$2 an hour is better than nothing


I am writing in response to Christopher Simons’ letter, “Wages are set by supply and demand” (Jan. 13). I appreciate your concern regarding an increase in the minimum wage. You make two points, however, that require substantiation.

First, you imply that, if minimum wage were increased, businesses would fire some employees in order to offset the required increase in wages and that “no large change would be obvious.”?

Recent studies suggest that a modest increase in minimum wage does not result in job loss and does result in an increase in pay. See Myth and Measurement: The New Economics of the Minimum Wage, by David Card and Alan Krueger, for support of this. While their data is controversial, at the very least it suggests there is reason to doubt the veracity of your claim. ?Second, you claim, “If $2 per hour is too low a wage to pay a fast-food worker, no potential employee would accept such a position.” Bluntly but gently, this statement is wrong. The economic model you are suggesting is appealing but naive. It depends on a premise for which there is little, if any, empirical support. ?The reality of many Americans is that they are forced to accept jobs for which they do not earn a living wage. I am not claiming this because I adhere to a particular economic model but because I’ve seen this reality first hand. ??Simons, you’re obviously a concerned individual, but back this concern up by doing your own legwork rather than letting adherence to a few assumptions about the market shape your opinions about the economic reality of many Americans.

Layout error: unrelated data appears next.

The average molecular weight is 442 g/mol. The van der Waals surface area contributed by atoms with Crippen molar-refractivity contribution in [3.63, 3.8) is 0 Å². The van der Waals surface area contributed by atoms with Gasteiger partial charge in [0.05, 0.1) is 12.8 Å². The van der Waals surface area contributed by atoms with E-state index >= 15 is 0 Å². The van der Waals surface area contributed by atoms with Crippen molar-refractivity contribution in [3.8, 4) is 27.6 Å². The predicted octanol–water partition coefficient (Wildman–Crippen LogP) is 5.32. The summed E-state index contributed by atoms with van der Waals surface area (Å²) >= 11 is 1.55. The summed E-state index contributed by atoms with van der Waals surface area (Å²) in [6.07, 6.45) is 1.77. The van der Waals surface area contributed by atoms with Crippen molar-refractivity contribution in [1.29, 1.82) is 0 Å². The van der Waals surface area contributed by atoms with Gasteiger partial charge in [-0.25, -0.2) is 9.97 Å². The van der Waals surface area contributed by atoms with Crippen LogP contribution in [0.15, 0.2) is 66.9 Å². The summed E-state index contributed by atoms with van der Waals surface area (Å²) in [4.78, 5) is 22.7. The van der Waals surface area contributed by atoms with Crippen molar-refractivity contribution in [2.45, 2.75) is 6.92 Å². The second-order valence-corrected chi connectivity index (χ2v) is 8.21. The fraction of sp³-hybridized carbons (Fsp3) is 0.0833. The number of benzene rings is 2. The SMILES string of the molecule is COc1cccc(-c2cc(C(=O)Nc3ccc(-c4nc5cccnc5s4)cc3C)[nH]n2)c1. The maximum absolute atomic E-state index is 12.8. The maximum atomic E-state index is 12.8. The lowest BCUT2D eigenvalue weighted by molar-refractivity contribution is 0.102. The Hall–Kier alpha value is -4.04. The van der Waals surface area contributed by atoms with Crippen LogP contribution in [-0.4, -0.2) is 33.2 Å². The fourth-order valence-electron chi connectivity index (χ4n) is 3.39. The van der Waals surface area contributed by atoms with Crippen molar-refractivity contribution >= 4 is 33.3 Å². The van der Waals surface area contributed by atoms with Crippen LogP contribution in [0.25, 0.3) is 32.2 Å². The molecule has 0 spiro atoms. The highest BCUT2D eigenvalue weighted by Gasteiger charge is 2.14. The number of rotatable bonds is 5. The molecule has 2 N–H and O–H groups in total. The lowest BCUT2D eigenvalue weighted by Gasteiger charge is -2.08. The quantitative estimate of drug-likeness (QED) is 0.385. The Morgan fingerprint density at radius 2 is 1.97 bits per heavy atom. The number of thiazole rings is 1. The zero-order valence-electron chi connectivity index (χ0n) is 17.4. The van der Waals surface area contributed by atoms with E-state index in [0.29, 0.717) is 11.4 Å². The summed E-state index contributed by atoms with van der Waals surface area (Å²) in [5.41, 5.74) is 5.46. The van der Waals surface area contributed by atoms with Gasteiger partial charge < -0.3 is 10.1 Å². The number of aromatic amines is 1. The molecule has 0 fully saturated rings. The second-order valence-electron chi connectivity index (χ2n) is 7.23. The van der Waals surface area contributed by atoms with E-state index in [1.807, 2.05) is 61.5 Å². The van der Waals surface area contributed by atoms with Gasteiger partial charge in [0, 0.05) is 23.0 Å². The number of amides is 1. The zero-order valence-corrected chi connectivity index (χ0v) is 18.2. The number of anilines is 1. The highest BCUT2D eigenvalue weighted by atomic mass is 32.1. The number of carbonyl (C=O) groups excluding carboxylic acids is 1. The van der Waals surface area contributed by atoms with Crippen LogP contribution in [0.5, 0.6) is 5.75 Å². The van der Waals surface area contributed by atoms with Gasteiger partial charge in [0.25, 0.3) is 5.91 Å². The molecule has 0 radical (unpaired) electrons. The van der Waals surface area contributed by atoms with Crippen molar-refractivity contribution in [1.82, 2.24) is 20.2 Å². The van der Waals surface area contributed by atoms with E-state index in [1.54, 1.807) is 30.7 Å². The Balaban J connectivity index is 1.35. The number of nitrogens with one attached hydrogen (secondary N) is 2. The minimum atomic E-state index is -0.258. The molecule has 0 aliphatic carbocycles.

Volunteer in the inner city-falsify your job application and take a job that pays only minimum wage, throw in a child or two to support, get out and talk to people that make next to nothing-then decide whether you think all people have a choice about whether to accept a job that pays $2 or even $8 an hour. ??Luke Glowacki?Graduate Student, Philosophy